Researchers have figured out why malaria mosquitoes prefer to feed — and feed more — on blood from people infected with malaria.
“The malaria parasite produces a molecule, HMBPP, which stimulates the human red blood cells to release more carbon dioxide and volatile compounds with an irresistible smell to malaria mosquitoes,” explained one of the researchers, Ingrid Faye from Stockholm University in Sweden.
The researchers believe that the findings, published in the journal Science, can lead to new ways to fight malaria without using poisonous chemicals.
Most malaria mosquitoes were attracted by HMBPP-blood, even at very low concentrations, the study showed.
The mosquitoes also drink more blood from malaria patients and thus they acquire a more severe malaria infection — that is higher numbers of parasites are produced.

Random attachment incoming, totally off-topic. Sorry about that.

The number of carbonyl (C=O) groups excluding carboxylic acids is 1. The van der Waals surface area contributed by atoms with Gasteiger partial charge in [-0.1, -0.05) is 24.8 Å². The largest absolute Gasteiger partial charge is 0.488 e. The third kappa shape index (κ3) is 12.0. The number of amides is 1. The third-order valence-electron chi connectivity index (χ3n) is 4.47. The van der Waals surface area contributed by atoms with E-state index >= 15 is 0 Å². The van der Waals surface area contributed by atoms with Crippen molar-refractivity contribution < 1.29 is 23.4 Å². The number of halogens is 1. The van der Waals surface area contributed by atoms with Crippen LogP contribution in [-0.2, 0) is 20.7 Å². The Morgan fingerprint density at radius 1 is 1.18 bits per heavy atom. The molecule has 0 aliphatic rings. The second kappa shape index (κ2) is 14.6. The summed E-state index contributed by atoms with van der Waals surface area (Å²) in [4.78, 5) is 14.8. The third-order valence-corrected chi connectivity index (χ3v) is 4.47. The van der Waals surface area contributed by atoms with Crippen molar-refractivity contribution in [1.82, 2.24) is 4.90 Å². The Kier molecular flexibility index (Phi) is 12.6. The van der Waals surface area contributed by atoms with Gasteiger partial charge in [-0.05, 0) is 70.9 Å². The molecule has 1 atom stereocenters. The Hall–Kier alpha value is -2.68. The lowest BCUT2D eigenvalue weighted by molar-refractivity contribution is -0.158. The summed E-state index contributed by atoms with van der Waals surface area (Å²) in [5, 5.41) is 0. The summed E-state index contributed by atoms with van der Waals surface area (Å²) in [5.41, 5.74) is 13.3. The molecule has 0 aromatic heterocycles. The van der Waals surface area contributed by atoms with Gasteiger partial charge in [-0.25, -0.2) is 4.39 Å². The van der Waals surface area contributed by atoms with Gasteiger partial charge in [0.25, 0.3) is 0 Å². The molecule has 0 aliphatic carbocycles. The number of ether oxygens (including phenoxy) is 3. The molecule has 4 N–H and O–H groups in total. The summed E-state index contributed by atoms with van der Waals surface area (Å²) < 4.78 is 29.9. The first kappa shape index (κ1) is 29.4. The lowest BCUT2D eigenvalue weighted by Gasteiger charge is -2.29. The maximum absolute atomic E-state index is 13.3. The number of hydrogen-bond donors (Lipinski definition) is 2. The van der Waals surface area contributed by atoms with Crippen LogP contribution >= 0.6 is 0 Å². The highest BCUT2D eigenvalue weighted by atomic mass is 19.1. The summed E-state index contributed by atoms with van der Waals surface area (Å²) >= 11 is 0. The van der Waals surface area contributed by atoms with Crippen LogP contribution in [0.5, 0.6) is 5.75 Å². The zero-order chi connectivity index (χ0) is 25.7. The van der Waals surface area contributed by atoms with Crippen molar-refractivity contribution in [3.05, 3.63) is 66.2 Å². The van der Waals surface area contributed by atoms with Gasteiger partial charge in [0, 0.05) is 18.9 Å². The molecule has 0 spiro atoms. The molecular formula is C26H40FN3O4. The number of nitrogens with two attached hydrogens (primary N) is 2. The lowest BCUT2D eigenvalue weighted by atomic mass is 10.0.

This indicates that the extra nutrients from the larger meal of blood are used to produce more parasites.
Neither humans nor mosquitoes use HMBPP themselves, but the parasite needs the substance to be able to grow.
“HMBPP is a way for the malaria parasite to hail a cab, a mosquito, and successfully transfer to the next host,” Noushin Emami from the Stockholm University said.
These results may be useful in combatting malaria. They suggest that a major step forward in the fight against malaria could be to create a trap that uses the parasite’s own system for attracting malaria mosquitoes.